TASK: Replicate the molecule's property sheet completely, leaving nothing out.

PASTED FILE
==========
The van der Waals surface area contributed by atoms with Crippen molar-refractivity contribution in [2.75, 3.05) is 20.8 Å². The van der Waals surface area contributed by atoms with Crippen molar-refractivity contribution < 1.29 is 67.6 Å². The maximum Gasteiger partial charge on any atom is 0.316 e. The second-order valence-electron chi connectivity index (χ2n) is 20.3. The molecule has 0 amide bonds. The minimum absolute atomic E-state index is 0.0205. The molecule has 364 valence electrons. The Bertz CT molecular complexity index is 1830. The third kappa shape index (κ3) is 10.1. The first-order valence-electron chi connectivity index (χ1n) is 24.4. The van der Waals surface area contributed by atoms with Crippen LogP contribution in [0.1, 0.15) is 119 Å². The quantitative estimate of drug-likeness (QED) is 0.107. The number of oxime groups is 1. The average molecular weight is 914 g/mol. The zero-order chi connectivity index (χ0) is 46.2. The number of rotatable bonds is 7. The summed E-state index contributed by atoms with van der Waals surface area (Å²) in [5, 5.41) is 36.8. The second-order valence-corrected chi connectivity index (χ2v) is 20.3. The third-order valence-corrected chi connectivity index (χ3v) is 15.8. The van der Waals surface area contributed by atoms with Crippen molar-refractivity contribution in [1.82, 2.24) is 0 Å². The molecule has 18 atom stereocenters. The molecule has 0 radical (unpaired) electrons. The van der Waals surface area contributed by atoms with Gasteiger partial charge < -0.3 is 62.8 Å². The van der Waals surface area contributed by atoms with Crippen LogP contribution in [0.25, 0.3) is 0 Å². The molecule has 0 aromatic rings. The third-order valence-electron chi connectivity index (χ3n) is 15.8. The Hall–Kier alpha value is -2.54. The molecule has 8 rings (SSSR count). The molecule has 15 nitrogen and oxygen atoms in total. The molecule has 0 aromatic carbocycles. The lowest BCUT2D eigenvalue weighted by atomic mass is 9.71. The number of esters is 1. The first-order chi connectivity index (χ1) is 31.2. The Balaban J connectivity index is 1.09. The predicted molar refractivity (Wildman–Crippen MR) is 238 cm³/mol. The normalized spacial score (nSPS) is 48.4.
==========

The van der Waals surface area contributed by atoms with Crippen molar-refractivity contribution in [2.75, 3.05) is 20.8 Å². The van der Waals surface area contributed by atoms with Crippen molar-refractivity contribution < 1.29 is 67.6 Å². The maximum Gasteiger partial charge on any atom is 0.316 e. The second-order valence-electron chi connectivity index (χ2n) is 20.3. The molecule has 0 amide bonds. The minimum absolute atomic E-state index is 0.0205. The molecule has 364 valence electrons. The Bertz CT molecular complexity index is 1830. The third kappa shape index (κ3) is 10.1. The first-order valence-electron chi connectivity index (χ1n) is 24.4. The van der Waals surface area contributed by atoms with Crippen LogP contribution in [0.1, 0.15) is 119 Å². The quantitative estimate of drug-likeness (QED) is 0.107. The number of oxime groups is 1. The average molecular weight is 914 g/mol. The zero-order chi connectivity index (χ0) is 46.2. The number of rotatable bonds is 7. The summed E-state index contributed by atoms with van der Waals surface area (Å²) in [5, 5.41) is 36.8. The second-order valence-corrected chi connectivity index (χ2v) is 20.3. The third-order valence-corrected chi connectivity index (χ3v) is 15.8. The van der Waals surface area contributed by atoms with Crippen molar-refractivity contribution in [1.82, 2.24) is 0 Å². The molecule has 18 atom stereocenters. The molecule has 0 radical (unpaired) electrons. The van der Waals surface area contributed by atoms with Gasteiger partial charge < -0.3 is 62.8 Å². The van der Waals surface area contributed by atoms with Crippen LogP contribution in [0.25, 0.3) is 0 Å². The molecule has 0 aromatic rings. The third-order valence-electron chi connectivity index (χ3n) is 15.8. The Hall–Kier alpha value is -2.54. The molecule has 8 rings (SSSR count). The molecule has 15 nitrogen and oxygen atoms in total. The molecule has 0 aromatic carbocycles. The lowest BCUT2D eigenvalue weighted by atomic mass is 9.71. The number of esters is 1. The first-order chi connectivity index (χ1) is 31.2. The Balaban J connectivity index is 1.09. The predicted molar refractivity (Wildman–Crippen MR) is 238 cm³/mol. The normalized spacial score (nSPS) is 48.4.